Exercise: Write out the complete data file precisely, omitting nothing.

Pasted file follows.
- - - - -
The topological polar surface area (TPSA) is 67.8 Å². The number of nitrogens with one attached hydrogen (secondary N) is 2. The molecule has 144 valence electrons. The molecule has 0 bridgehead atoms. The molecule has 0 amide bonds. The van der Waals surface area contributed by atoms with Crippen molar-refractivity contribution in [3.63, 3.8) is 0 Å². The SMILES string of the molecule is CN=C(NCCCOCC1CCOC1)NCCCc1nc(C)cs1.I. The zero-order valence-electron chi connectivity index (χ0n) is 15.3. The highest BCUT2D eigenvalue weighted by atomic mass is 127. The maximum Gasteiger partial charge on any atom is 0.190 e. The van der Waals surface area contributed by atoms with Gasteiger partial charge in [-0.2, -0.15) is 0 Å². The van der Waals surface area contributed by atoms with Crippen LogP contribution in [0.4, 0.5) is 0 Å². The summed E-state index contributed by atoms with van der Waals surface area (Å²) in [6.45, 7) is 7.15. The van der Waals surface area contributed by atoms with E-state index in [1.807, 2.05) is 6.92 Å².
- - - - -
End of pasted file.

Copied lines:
The topological polar surface area (TPSA) is 67.8 Å². The number of nitrogens with one attached hydrogen (secondary N) is 2. The molecule has 144 valence electrons. The molecule has 0 bridgehead atoms. The molecule has 0 amide bonds. The van der Waals surface area contributed by atoms with Crippen molar-refractivity contribution in [3.63, 3.8) is 0 Å². The SMILES string of the molecule is CN=C(NCCCOCC1CCOC1)NCCCc1nc(C)cs1.I. The zero-order valence-electron chi connectivity index (χ0n) is 15.3. The highest BCUT2D eigenvalue weighted by atomic mass is 127. The maximum Gasteiger partial charge on any atom is 0.190 e. The van der Waals surface area contributed by atoms with Gasteiger partial charge in [-0.2, -0.15) is 0 Å². The van der Waals surface area contributed by atoms with Crippen LogP contribution in [0.4, 0.5) is 0 Å². The summed E-state index contributed by atoms with van der Waals surface area (Å²) in [6.45, 7) is 7.15. The van der Waals surface area contributed by atoms with E-state index in [1.807, 2.05) is 6.92 Å².